Next up we will need to enable the Monitoring for our stream. For that open OBS' Advanced Audio Properties via the Edit Menu and set the option for Audio Monitoring to Monitor and Output on the Mic/Aux device.
A fundamental limitation you will potentially encounter is the speed of your upstream connection. Most people have faster download than upload speeds. For example, an example cable modem speed test might say you have 130Mbps download and 12Mbps upload. Therefore it is recommended to test the speed of your connection before your are asking others to join your stream. You will end up having to adjust your video output settings accordingly. As a general help please refer to resources like Twitch’s Encoding Guidelines.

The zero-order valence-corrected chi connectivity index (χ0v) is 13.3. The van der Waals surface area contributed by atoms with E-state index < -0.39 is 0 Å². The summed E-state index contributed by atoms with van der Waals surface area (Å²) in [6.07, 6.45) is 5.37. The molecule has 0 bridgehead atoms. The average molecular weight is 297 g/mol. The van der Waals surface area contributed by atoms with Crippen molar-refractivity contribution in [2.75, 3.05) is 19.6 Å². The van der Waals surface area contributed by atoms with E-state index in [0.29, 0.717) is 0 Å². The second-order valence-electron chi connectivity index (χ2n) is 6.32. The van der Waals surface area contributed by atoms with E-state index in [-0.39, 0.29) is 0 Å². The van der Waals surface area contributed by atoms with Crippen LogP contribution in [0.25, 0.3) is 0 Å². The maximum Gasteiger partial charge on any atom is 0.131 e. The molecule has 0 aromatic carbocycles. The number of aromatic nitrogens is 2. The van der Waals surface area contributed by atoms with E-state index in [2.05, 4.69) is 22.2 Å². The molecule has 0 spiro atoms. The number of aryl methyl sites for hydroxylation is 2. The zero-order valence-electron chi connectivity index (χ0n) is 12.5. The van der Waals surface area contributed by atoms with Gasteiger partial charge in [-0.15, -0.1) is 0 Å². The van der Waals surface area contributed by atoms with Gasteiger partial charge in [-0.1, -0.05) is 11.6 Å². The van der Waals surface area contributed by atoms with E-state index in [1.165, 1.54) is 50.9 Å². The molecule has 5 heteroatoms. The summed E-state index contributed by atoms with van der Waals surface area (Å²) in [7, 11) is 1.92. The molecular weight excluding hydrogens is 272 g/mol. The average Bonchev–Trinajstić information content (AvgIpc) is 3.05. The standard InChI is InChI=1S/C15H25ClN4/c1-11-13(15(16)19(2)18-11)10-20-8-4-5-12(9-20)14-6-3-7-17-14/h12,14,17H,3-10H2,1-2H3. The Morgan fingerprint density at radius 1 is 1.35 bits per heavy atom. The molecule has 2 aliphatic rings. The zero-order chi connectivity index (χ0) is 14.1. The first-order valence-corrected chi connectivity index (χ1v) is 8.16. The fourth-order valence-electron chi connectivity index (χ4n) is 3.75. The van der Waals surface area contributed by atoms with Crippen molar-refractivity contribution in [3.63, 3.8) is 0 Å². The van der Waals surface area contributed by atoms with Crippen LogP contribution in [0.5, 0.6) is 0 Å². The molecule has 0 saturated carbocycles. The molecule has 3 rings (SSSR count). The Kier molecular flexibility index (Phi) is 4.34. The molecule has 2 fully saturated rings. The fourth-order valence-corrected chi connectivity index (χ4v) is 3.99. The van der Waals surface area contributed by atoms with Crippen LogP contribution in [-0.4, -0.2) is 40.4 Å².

We chose to illustrate how to stream your Max patch using Twitch for this guide given the simplicity and accessibility of the service. However, if you have certain requirements like unlisted or private streaming you might want to consider using a different platform.
You can use OBS to route multiple audio sources into your stream but can of course also use an adc~ within your Max patch and combine it with the audio produced by your patch if that’s easier for your setup .
We hope this guide helps you get started using Max in a live streaming environment, and encourage you to leave a comment if you run into trouble or have any other tips you can offer.